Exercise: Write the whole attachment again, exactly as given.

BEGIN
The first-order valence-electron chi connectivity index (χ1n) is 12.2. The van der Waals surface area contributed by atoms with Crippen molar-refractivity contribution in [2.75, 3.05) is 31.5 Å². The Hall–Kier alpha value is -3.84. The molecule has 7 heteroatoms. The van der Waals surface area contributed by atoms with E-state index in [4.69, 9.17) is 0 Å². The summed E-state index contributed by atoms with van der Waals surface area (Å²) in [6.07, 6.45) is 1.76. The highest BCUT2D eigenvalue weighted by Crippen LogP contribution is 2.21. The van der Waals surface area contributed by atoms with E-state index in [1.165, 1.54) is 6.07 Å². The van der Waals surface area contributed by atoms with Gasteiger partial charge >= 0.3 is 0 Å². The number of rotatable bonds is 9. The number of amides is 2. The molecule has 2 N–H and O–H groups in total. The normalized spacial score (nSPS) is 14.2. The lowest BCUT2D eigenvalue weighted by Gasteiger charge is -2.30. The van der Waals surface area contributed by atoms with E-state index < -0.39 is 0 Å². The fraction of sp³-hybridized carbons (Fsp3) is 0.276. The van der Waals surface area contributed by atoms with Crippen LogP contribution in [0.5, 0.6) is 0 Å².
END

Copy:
The first-order valence-electron chi connectivity index (χ1n) is 12.2. The van der Waals surface area contributed by atoms with Crippen molar-refractivity contribution in [2.75, 3.05) is 31.5 Å². The Hall–Kier alpha value is -3.84. The molecule has 7 heteroatoms. The van der Waals surface area contributed by atoms with E-state index in [4.69, 9.17) is 0 Å². The summed E-state index contributed by atoms with van der Waals surface area (Å²) in [6.07, 6.45) is 1.76. The highest BCUT2D eigenvalue weighted by Crippen LogP contribution is 2.21. The van der Waals surface area contributed by atoms with E-state index in [1.165, 1.54) is 6.07 Å². The van der Waals surface area contributed by atoms with Gasteiger partial charge >= 0.3 is 0 Å². The number of rotatable bonds is 9. The number of amides is 2. The molecule has 2 N–H and O–H groups in total. The normalized spacial score (nSPS) is 14.2. The lowest BCUT2D eigenvalue weighted by Gasteiger charge is -2.30. The van der Waals surface area contributed by atoms with E-state index < -0.39 is 0 Å². The fraction of sp³-hybridized carbons (Fsp3) is 0.276. The van der Waals surface area contributed by atoms with Crippen LogP contribution in [0.5, 0.6) is 0 Å².